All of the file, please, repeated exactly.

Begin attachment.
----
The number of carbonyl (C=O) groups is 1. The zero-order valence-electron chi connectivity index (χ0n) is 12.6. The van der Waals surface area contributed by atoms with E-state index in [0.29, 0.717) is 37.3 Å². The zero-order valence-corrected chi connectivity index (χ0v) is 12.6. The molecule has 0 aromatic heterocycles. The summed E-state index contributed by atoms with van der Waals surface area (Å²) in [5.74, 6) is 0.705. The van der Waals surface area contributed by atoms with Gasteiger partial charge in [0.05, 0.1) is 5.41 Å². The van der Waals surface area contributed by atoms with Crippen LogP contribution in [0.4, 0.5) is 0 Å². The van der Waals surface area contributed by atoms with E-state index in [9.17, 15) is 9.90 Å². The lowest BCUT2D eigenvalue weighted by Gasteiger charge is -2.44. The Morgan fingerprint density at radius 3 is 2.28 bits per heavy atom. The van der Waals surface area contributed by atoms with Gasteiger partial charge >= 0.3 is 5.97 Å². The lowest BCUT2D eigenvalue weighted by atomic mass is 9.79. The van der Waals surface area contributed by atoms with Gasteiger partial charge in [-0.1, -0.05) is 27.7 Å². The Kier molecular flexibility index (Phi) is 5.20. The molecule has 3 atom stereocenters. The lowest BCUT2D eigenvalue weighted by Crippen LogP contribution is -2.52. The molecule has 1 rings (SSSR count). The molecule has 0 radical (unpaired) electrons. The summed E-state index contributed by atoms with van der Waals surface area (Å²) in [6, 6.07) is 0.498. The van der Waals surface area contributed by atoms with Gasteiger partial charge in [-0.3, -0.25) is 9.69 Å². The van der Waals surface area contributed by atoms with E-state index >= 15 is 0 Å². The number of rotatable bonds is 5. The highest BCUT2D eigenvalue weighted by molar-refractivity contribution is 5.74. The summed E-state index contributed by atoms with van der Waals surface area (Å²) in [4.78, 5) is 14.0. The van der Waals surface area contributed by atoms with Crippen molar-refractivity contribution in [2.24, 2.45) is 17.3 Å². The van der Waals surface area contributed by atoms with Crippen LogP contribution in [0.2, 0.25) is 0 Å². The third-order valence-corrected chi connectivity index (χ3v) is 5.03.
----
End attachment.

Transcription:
The number of carbonyl (C=O) groups is 1. The zero-order valence-electron chi connectivity index (χ0n) is 12.6. The van der Waals surface area contributed by atoms with E-state index in [0.29, 0.717) is 37.3 Å². The zero-order valence-corrected chi connectivity index (χ0v) is 12.6. The molecule has 0 aromatic heterocycles. The summed E-state index contributed by atoms with van der Waals surface area (Å²) in [5.74, 6) is 0.705. The van der Waals surface area contributed by atoms with Gasteiger partial charge in [0.05, 0.1) is 5.41 Å². The van der Waals surface area contributed by atoms with Crippen LogP contribution in [0.4, 0.5) is 0 Å². The van der Waals surface area contributed by atoms with E-state index in [9.17, 15) is 9.90 Å². The lowest BCUT2D eigenvalue weighted by Gasteiger charge is -2.44. The Morgan fingerprint density at radius 3 is 2.28 bits per heavy atom. The van der Waals surface area contributed by atoms with Gasteiger partial charge >= 0.3 is 5.97 Å². The lowest BCUT2D eigenvalue weighted by atomic mass is 9.79. The van der Waals surface area contributed by atoms with Gasteiger partial charge in [-0.1, -0.05) is 27.7 Å². The Kier molecular flexibility index (Phi) is 5.20. The molecule has 3 atom stereocenters. The lowest BCUT2D eigenvalue weighted by Crippen LogP contribution is -2.52. The molecule has 1 rings (SSSR count). The molecule has 0 radical (unpaired) electrons. The summed E-state index contributed by atoms with van der Waals surface area (Å²) in [6, 6.07) is 0.498. The van der Waals surface area contributed by atoms with Gasteiger partial charge in [-0.3, -0.25) is 9.69 Å². The van der Waals surface area contributed by atoms with E-state index >= 15 is 0 Å². The number of rotatable bonds is 5. The highest BCUT2D eigenvalue weighted by molar-refractivity contribution is 5.74. The summed E-state index contributed by atoms with van der Waals surface area (Å²) in [4.78, 5) is 14.0. The van der Waals surface area contributed by atoms with Crippen molar-refractivity contribution in [2.24, 2.45) is 17.3 Å². The van der Waals surface area contributed by atoms with Crippen LogP contribution in [0.2, 0.25) is 0 Å². The third-order valence-corrected chi connectivity index (χ3v) is 5.03.